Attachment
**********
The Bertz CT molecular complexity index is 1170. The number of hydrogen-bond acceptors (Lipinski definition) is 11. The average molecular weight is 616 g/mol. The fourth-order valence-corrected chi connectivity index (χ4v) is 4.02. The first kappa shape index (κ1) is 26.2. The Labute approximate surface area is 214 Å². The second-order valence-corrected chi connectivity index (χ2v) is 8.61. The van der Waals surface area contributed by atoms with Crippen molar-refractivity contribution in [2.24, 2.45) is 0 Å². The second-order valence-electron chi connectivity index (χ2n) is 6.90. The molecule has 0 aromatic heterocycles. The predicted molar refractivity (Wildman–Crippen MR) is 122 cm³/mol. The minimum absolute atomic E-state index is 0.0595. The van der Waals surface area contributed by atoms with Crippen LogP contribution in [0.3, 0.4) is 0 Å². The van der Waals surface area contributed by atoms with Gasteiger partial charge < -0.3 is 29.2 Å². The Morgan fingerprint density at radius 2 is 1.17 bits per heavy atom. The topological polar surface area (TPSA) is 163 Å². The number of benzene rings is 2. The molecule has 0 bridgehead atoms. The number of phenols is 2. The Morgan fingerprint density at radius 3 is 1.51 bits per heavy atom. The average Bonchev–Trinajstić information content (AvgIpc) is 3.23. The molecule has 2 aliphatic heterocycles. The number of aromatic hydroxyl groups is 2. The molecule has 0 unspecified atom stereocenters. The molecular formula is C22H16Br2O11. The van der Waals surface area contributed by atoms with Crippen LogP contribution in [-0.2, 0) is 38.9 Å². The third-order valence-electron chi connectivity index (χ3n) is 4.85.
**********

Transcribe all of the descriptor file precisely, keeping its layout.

The Bertz CT molecular complexity index is 1170. The number of hydrogen-bond acceptors (Lipinski definition) is 11. The average molecular weight is 616 g/mol. The fourth-order valence-corrected chi connectivity index (χ4v) is 4.02. The first kappa shape index (κ1) is 26.2. The Labute approximate surface area is 214 Å². The second-order valence-corrected chi connectivity index (χ2v) is 8.61. The van der Waals surface area contributed by atoms with Crippen molar-refractivity contribution in [2.24, 2.45) is 0 Å². The second-order valence-electron chi connectivity index (χ2n) is 6.90. The molecule has 0 aromatic heterocycles. The predicted molar refractivity (Wildman–Crippen MR) is 122 cm³/mol. The minimum absolute atomic E-state index is 0.0595. The van der Waals surface area contributed by atoms with Crippen LogP contribution in [0.3, 0.4) is 0 Å². The van der Waals surface area contributed by atoms with Gasteiger partial charge < -0.3 is 29.2 Å². The Morgan fingerprint density at radius 2 is 1.17 bits per heavy atom. The topological polar surface area (TPSA) is 163 Å². The number of benzene rings is 2. The molecule has 0 bridgehead atoms. The number of phenols is 2. The Morgan fingerprint density at radius 3 is 1.51 bits per heavy atom. The average Bonchev–Trinajstić information content (AvgIpc) is 3.23. The molecule has 2 aliphatic heterocycles. The number of aromatic hydroxyl groups is 2. The molecule has 0 unspecified atom stereocenters. The molecular formula is C22H16Br2O11. The van der Waals surface area contributed by atoms with Crippen LogP contribution in [-0.2, 0) is 38.9 Å². The third-order valence-electron chi connectivity index (χ3n) is 4.85.